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'The Enclave' a clean sci-fi thriller

"THE ENCLAVE," by Karen Hancock, Bethany House, 496 pages, $13.99

Christian fiction is growing in popularity, but it's not all about pioneers in the Canadian west or the Amish in America.

It seems that there is no topic left behind in this genre.

In "The Enclave," author Karen Hancock offers up a science-fiction thriller that brings just as much action and suspense as other books outside the Christian fiction world.

Working at the Kendall-Jakes Longevity Institute is a dream come true for Lacey McHenry, who sees it as the start of a new life and career. But taking care of frogs isn't exactly what she was planning on, and when a disturbed man breaks into the labs late at night, Lacey starts to see the institute differently.

The break-in becomes part of an elaborate cover-up that has Lacey questioning her own sanity. Going against the advice of the institute director, Lacey turns to a brilliant but bumbling geneticist, Cameron Reinhardt, for help.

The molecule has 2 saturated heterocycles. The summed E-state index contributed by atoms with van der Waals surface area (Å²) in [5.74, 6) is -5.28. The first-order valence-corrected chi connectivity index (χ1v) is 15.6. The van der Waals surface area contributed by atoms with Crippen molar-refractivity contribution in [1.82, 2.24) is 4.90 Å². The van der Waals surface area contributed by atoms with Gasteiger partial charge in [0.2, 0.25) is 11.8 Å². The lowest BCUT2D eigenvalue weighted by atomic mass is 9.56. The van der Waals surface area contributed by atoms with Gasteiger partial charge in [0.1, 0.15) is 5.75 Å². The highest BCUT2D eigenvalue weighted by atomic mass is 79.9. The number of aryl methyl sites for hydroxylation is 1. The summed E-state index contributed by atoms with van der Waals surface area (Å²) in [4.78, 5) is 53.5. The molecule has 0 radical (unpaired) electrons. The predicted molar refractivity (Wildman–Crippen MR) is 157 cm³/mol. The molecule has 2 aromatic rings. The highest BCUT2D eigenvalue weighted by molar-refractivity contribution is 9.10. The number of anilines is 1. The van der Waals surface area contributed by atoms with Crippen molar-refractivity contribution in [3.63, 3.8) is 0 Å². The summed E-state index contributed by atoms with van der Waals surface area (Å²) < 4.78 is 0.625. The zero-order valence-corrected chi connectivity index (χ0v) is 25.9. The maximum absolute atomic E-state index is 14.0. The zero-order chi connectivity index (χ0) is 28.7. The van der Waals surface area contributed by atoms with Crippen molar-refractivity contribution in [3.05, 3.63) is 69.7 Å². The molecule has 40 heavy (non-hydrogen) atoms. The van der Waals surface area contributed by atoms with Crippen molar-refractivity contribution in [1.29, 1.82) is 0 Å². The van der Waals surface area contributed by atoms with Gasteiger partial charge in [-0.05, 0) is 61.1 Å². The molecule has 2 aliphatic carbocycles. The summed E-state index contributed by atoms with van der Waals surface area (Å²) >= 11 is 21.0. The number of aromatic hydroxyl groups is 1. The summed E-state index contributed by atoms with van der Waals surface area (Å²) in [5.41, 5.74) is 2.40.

As strange things begin to happen on a regular basis, the two realize they must work together to solve the mysteries buried deep beneath the institute's halls. What the duo finds is a whole other world that rocks them to the core and leaves them questioning their deepest beliefs.

No doubt about it, Christian themes are prevalent throughout "The Enclave." But Hancock artfully weaves them into the story, making them feel natural rather than an afterthought.

What's a little harder to believe is Hancock's world-within-a-world concept. While probably deliberate on the part of the writer, this concept takes a while to play out, and impatient readers may struggle with it. Once the pace picks up, however, it becomes more plausible and enjoyable.

Like other thrillers, "The Enclave" features violence and death, but it is perhaps one of the cleanest sci-fi books out there, making it a good option for squeamish readers or those looking for a PG-rated action book.